A federal lawsuit against Deere & Co. filed by a group of retirees is scheduled to go to trial in September, and a judge has ordered class action certification in part of the case.
The retirees of the Moline, Ill.-based company claim that changes to the benefits package put in place last year “eliminated, reduced and dramatically altered” their benefits and they seek to have previous benefits levels restored.
“Deere implemented radically inferior health care benefits and coverage in comparison to the benefits and coverage provided to Plaintiffs while working,” they argue in the lawsuit filed last September.
Deere has said there never was a guarantee that plans wouldn’t change, and that the changes that were made allowed the retirees more health care decisions.
The plaintiffs in the case are Dora Brubaker of Johnston, Thomas Blosch of Dubuque, Michael Stohlmeyer of East Moline, Ill., and other former salaried and nonunion wage retirees who retired after July 1, 1993. Many are members of the Flex Retirees Organization, or FRO, which organized the workers leading up to the lawsuit.
The plaintiffs say in the lawsuit that there are more than 5,000 members of the class who were affected by the changes in Deere’s retirement plan.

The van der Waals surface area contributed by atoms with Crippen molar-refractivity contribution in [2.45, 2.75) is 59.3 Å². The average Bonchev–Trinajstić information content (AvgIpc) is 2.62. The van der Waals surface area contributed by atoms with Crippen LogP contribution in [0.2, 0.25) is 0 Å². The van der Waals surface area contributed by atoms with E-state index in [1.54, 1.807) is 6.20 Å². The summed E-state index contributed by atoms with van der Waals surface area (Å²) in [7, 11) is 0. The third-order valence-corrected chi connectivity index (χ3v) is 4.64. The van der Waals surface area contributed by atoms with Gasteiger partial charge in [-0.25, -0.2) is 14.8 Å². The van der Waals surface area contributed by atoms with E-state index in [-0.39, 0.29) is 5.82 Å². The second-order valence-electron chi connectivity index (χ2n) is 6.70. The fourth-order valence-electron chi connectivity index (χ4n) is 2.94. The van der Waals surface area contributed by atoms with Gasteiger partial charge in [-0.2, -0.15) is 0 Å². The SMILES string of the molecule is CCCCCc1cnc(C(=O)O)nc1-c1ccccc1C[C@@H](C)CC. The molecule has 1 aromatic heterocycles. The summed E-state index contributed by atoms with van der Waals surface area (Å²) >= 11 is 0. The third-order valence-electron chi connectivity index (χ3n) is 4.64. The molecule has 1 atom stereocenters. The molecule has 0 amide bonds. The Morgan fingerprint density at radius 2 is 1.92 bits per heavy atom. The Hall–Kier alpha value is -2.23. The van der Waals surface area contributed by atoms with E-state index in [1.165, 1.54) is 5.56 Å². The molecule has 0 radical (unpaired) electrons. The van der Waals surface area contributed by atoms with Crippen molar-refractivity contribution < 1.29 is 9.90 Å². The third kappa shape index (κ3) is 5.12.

Attorneys for the plaintiffs and Deere & Co. declined to comment on the pending litigation. A telephone message left for a spokesman for the company wasn’t immediately returned.
Last month, Senior Judge Charles R. Wolle certified the class action status on two counts alleged in the lawsuit.
The first claims that Deere violated the Employee Retirement Income Security Act and terms of the benefits plans. In the other, the plaintiffs allege Deere violated disclosure and claims procedure requirements and other regulations.
The two counts that do not yet have class action status claim that the company breached its fiduciary duty and that it made promises to retirees about continued benefits while knowing that it intended to consider reducing or eliminating some of those benefits.
Deere has moved for summary judgment on the class action counts and the judge will hear motions at the end of March.
Trial was scheduled for Sept. 21 in U.S. District Court for the Southern District of Iowa. According to the lawsuit, the case against the Illinois-based company was filed in Iowa because Deere has numerous plants and facilities in Iowa and many of the class action members live in the state.
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